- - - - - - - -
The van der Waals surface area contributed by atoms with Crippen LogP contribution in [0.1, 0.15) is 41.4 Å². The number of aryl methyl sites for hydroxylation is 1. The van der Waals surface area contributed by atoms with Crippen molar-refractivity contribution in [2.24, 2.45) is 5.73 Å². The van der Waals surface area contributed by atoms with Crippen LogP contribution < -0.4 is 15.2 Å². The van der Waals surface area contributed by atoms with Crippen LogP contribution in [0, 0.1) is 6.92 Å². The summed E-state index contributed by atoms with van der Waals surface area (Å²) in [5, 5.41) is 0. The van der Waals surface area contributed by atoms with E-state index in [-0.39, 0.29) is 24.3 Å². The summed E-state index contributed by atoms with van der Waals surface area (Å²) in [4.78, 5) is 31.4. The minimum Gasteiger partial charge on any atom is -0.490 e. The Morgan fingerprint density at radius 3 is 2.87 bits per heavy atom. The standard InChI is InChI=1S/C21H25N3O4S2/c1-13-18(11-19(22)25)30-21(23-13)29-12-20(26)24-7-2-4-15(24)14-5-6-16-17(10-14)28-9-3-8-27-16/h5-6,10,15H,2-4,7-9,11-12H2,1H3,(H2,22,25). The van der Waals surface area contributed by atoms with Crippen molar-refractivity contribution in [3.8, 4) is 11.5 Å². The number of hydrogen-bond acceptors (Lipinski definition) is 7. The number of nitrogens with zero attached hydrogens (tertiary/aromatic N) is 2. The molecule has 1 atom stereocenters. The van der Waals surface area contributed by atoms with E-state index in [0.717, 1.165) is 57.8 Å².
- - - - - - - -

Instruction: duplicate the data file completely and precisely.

The van der Waals surface area contributed by atoms with Crippen LogP contribution in [0.1, 0.15) is 41.4 Å². The number of aryl methyl sites for hydroxylation is 1. The van der Waals surface area contributed by atoms with Crippen molar-refractivity contribution in [2.24, 2.45) is 5.73 Å². The van der Waals surface area contributed by atoms with Crippen LogP contribution < -0.4 is 15.2 Å². The van der Waals surface area contributed by atoms with Crippen LogP contribution in [0, 0.1) is 6.92 Å². The summed E-state index contributed by atoms with van der Waals surface area (Å²) in [5, 5.41) is 0. The van der Waals surface area contributed by atoms with E-state index in [-0.39, 0.29) is 24.3 Å². The summed E-state index contributed by atoms with van der Waals surface area (Å²) in [4.78, 5) is 31.4. The minimum Gasteiger partial charge on any atom is -0.490 e. The Morgan fingerprint density at radius 3 is 2.87 bits per heavy atom. The standard InChI is InChI=1S/C21H25N3O4S2/c1-13-18(11-19(22)25)30-21(23-13)29-12-20(26)24-7-2-4-15(24)14-5-6-16-17(10-14)28-9-3-8-27-16/h5-6,10,15H,2-4,7-9,11-12H2,1H3,(H2,22,25). The van der Waals surface area contributed by atoms with Crippen molar-refractivity contribution in [3.8, 4) is 11.5 Å². The number of hydrogen-bond acceptors (Lipinski definition) is 7. The number of nitrogens with zero attached hydrogens (tertiary/aromatic N) is 2. The molecule has 1 atom stereocenters. The van der Waals surface area contributed by atoms with E-state index in [0.717, 1.165) is 57.8 Å².